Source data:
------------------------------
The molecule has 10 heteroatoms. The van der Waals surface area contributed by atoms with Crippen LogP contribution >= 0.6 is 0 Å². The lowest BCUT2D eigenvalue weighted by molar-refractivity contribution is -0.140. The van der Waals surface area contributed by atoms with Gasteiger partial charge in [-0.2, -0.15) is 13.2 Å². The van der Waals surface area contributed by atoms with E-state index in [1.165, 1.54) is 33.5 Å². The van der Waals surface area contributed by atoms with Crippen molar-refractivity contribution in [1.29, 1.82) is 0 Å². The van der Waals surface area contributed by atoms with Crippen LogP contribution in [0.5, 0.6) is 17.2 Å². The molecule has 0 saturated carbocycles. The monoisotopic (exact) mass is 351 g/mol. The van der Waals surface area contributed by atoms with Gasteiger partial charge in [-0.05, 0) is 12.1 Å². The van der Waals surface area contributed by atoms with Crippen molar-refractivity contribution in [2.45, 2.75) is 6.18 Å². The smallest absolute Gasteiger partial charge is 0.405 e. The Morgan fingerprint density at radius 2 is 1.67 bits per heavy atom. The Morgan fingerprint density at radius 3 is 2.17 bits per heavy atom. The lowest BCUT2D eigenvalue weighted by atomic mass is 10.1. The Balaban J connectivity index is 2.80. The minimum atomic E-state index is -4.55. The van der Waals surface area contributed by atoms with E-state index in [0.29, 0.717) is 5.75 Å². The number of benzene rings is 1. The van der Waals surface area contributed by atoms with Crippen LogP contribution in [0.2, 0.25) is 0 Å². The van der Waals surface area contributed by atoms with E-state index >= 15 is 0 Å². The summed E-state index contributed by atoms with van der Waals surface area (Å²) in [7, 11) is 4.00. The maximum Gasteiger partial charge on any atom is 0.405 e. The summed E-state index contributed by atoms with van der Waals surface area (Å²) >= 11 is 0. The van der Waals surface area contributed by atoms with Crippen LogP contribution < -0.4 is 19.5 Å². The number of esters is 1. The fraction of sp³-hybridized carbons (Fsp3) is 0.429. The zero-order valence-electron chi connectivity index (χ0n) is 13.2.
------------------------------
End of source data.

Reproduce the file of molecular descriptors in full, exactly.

The molecule has 10 heteroatoms. The van der Waals surface area contributed by atoms with Crippen LogP contribution >= 0.6 is 0 Å². The lowest BCUT2D eigenvalue weighted by molar-refractivity contribution is -0.140. The van der Waals surface area contributed by atoms with Gasteiger partial charge in [-0.2, -0.15) is 13.2 Å². The van der Waals surface area contributed by atoms with E-state index in [1.165, 1.54) is 33.5 Å². The van der Waals surface area contributed by atoms with Crippen molar-refractivity contribution in [1.29, 1.82) is 0 Å². The van der Waals surface area contributed by atoms with Crippen LogP contribution in [0.5, 0.6) is 17.2 Å². The molecule has 0 saturated carbocycles. The monoisotopic (exact) mass is 351 g/mol. The van der Waals surface area contributed by atoms with Gasteiger partial charge in [-0.05, 0) is 12.1 Å². The van der Waals surface area contributed by atoms with Crippen molar-refractivity contribution in [2.45, 2.75) is 6.18 Å². The smallest absolute Gasteiger partial charge is 0.405 e. The Morgan fingerprint density at radius 2 is 1.67 bits per heavy atom. The Morgan fingerprint density at radius 3 is 2.17 bits per heavy atom. The lowest BCUT2D eigenvalue weighted by atomic mass is 10.1. The Balaban J connectivity index is 2.80. The minimum atomic E-state index is -4.55. The van der Waals surface area contributed by atoms with E-state index in [0.29, 0.717) is 5.75 Å². The number of benzene rings is 1. The van der Waals surface area contributed by atoms with Crippen LogP contribution in [0.2, 0.25) is 0 Å². The van der Waals surface area contributed by atoms with E-state index >= 15 is 0 Å². The summed E-state index contributed by atoms with van der Waals surface area (Å²) in [7, 11) is 4.00. The maximum Gasteiger partial charge on any atom is 0.405 e. The summed E-state index contributed by atoms with van der Waals surface area (Å²) >= 11 is 0. The van der Waals surface area contributed by atoms with Crippen LogP contribution < -0.4 is 19.5 Å². The number of esters is 1. The fraction of sp³-hybridized carbons (Fsp3) is 0.429. The zero-order valence-electron chi connectivity index (χ0n) is 13.2.